Jump Start # 2451
2 Corinthians 11:6 “But even if I am unskilled in speech, yet I am not so in knowledge; in fact, in every way we have made this evident to you in all things.”
The book of Second Corinthians is tough to read. It’s not hard to understand, but it’s hard to take, especially if you try to look at things from Paul’s perspective. Cheap shots, accusations and throwing darts fill nearly every page. From a preacher’s standpoint, these critics knew where to hit and hurt someone. Our verse reminds us of that. They said Paul was “unskilled in speech.” Putting this on the street, what they said was, “Paul, you can’t preach.” Or, more bluntly, “You are a sorry preacher.” You can nearly hear someone saying, “You ought to go back and make tents.” In the chapter before, it was, “his speech contemptible” and his presence “unimpressive.” “You are dull,” is what they were saying. Boy, they knew how to smack a guy. They hit right were it hurts!
Talking about others in a negative way, especially with the design to hurt one’s feelings is something that is still carried on today. The national political scene is filled with this every day. Cheap shots and character attacks fill the nightly news. They say this about the president. He says this about them. Back and forth. Lower and lower our elected officials seem to sink. They act like middle school kids who do not like each other. But this same critical spirit is what makes so many work places toxic. There are some that can never be pleased and they will let everyone around them know about it. But it doesn’t stop there. Reality TV, which seems to be the flavor of the month these days, is not about kindness, compliments and getting along. No one would watch that. It’s about trash talking, cheap shots and putting others down. A lot of screaming, shouting and finger pointing. And, that’s just from the previews. And when families sit around and watch these kind of shows for entertainment, is it any wonder that this same negative spirit spills over into our homes. And, yet, it doesn’t stop there. This same mean spirit finds it’s way into the church house. We judge each other by what we are wearing, where we are sitting, how we sing and where we park our car. Nothing ever seems right to some folks. And, for Paul, the apostle, this is where he was getting hurt. Among brethren you expect some kindness, benefit of the doubt and acceptance. Not these Corinthians. They were hammering away at Paul. Cheap shots here. Chipping away at his credibility there.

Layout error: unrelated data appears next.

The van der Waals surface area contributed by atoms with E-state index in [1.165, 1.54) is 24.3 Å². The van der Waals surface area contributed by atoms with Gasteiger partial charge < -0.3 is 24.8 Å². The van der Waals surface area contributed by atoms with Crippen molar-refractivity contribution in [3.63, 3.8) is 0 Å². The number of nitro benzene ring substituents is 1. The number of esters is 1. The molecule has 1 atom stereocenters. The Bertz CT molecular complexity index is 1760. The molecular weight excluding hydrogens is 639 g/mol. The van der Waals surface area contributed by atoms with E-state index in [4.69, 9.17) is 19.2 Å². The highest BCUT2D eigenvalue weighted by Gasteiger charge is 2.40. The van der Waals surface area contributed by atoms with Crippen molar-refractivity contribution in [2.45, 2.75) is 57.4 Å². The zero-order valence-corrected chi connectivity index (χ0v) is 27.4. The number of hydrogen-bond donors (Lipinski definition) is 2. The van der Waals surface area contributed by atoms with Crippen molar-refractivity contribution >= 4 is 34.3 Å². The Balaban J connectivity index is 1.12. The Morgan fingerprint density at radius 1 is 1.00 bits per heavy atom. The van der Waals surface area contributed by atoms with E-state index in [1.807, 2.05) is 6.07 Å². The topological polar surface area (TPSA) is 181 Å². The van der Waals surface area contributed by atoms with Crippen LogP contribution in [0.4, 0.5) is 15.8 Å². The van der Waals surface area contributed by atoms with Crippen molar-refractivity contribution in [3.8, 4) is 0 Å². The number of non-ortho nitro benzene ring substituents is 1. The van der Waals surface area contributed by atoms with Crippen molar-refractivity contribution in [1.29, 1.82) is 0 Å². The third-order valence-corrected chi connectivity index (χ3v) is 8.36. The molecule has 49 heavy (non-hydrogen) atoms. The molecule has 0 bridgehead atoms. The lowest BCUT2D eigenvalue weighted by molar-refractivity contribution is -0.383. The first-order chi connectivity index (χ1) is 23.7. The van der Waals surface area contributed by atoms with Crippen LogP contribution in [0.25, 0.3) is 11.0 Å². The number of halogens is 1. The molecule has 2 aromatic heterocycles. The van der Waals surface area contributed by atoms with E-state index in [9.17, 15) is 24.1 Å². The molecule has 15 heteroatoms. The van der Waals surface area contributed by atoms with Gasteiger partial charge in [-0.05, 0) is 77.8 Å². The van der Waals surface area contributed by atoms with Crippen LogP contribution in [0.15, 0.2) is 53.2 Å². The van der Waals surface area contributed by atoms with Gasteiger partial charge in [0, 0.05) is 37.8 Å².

Now, some thoughts:
First, critical spirits discourage. It was working on Paul. He was feeling beat up. When brethren keep criticizing elders, or the preacher, in time, they will have enough and simply quit. Back seat driving, arm chair quarterback are terms we use to justify pointing out mistakes and failures of others. There are helpful ways to give pointers, constructive criticism and show others better ways of doing things. The goal is to make better not destroy. The purpose is to keep them going, not to get them to quit. When our motives are not right, then our attitudes will not be right and then our methods will not be right. What we accomplish is hurting someone’s feelings and opening the gates for a real dog fight.